Monaco Yacht Show – Outlook sunny (for now)
The September sun shone as brilliantly as ever on Port Hercule, home to the Monaco Yacht Show, last week. Familiar stacks of shoes gathered around gangplanks greeted visitors to some of the industry’s finest vessels. But something was new: record demand for superyachts – both old and new.
Double the normal number of superyachts – about 900 – are expected to be sold this year, according to Sam Tucker, head of Superyachts at VesselsValue. “We’ve seen more deals in the first two-thirds of the year than any other year,” Tucker told me at the Marine Money, Superyacht Finance Forum at the Cafe de Paris, the day before the show opened. “If we extrapolate this to the end of the year, we expect 900 deals to get done, which is pretty much double what we would expect to see in a normal year.” To the end of August, the company tracked the sale of 616 superyachts compared with 500 in 2020 and 429 in 2019.
This year’s event seemed a little quieter than the 2019 show, when the organisers assembled the biggest ever superyacht fleet. In those far-off pre-Covid days, Port Hercule welcomed 125 superyachts, 44 of which were making their debut. This year’s event attracted 100 superyachts, with 37 debut vessels. There were 88 motor yachts in the fleet and 12 sailing yachts.
Arthur Brouwer, CEO of Heesen was in particularly buoyant mood. He told a Monaco meeting that the shipyard had built nine vessels and delivered six in the past 18 months. Speculative building had proved a particularly successful strategy. (Perhaps an extra spring in his step was provided by the knowledge that Heesen’s 55m Moskito moored in the port was attracting so many admiring glances).
Hugo Modderman MD Dolfinance, who chaired the Super Yacht Finance Forum, described the impact of soaring demand on availability: “The market [availability of superyachts] has dried up. There are only ‘shelf-warmers’ or over-priced yachts ready for sale. High quality yards are fully backed up until 2026.”‘
Fully backed up until 2026
After the show, Denison Yachting reported a 35% increase in sales compared with 2019. Rising demand was not confined to sales. Denison Charter Management/Marketing revealed a 65% rise in the total number of weeks booked this year compared with 2020. There had also been a 73% increase in the amount of charter fees.
The big question was: why? Followed by the even bigger question: how long it will last? One reason commonly cited is that luxury yachts offer a safe haven for family and friends during the global pandemic. This explanation did not impress Tucker at VesselsValue. He attributed rapidly rising demand to strengthening stock markets and a pandemic-induced sense of personal mortality. “The global pandemic has reminded us [prospective yacht buyers] to enjoy today and that life is precious.”
Confirming rising personal wealth, Brouwer, CEO of Heesen, noted there had recently been a 32% increase in the number of global billionaires to reach 2,755. There was also a 24% increase in the average wealth of billionaires at $4.7bn.
For James Crew, sales director Marine Finance, Close Brothers Aviation & Marine agreed, mortality rather than money accounted for the rise. “What’s driven this is not markets and not confidence for a lot or our clients. People realise they are mortal – Covid affects wealthy people as well as less wealthy people.”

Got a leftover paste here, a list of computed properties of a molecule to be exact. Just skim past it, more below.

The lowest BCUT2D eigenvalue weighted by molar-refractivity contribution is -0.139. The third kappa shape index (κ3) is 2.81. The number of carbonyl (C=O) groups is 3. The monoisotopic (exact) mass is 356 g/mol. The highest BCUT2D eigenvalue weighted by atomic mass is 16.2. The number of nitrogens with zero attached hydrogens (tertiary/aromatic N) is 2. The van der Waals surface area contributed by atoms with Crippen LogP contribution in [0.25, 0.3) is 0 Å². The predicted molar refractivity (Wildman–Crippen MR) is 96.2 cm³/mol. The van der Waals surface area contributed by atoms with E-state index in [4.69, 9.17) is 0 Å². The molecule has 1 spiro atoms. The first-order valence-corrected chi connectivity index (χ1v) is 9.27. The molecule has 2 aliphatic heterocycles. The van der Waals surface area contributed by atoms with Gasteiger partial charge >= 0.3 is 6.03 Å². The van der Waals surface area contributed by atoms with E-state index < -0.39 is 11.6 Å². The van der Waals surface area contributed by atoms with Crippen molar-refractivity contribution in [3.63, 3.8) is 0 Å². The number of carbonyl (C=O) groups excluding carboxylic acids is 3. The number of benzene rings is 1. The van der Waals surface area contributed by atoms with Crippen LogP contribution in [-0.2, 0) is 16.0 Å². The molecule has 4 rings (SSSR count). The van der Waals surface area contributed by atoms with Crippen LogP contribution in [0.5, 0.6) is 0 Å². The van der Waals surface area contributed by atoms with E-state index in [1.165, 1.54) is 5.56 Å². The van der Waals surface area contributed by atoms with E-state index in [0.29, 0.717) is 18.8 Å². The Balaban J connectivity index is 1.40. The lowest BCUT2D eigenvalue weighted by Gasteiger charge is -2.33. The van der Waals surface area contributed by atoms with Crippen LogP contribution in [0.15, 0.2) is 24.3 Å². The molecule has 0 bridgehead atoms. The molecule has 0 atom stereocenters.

Answering the question how long will soaring demand last proved more complicated. Tucker hoped: “the new owners who rushed into the market aren’t going to rush out just as quickly”.
Check the credit credentials
Neither was there a clear answer for Anthony Buneta, head of Business Development & Wealth Planning at investment bank Société Générale, at the Super Yacht Finance Forum. “The market may need to adapt a bit and what the consequence will be on yachts, jets and real estate, we will see,” he said. Meanwhile, the bank is being extra careful to check the credit credentials of its clients. “We are enjoying the time now. But that does not mean we are not more careful on the credit profile of our clients,” he said. “The fact they made a lot of money quickly does not mean they cannot lose it in a quick way as well in a few years’ time.”
Credit worthiness is not the only factor to consider when planning financing for a superyacht, according to Olivier Blanchet, head of Jet and Yacht Finance, BNP Paribas. The environmental credentials of superyacht design and performance are also becoming more important for the new generations of owners and for BNP Paribas under the leadership of director and CEO Jean-Laurent Bonnafé.
The bank is increasingly active in global markets, not just shipping, to support financially those who are prepared to move from a traditional economy to a more sustainable one, said Blanchet. “The capital requirement will be different in the coming years for green loans [for sustainable projects] and brown loans [for standard projects]. That is to say, the cost of the money will be much higher for the client who decided to go the traditional way [rather an adopt a sustainable approach].”
There was no doubting the sunny outlook for superyacht sales and charters at the Monaco Yacht Show. But whether that signalled a sustainable trend, or a brief Indian Summer remains difficult to tell.
Monaco showcase: Some of the industry’s finest were on display in the south of France. 100 superyachts were on show.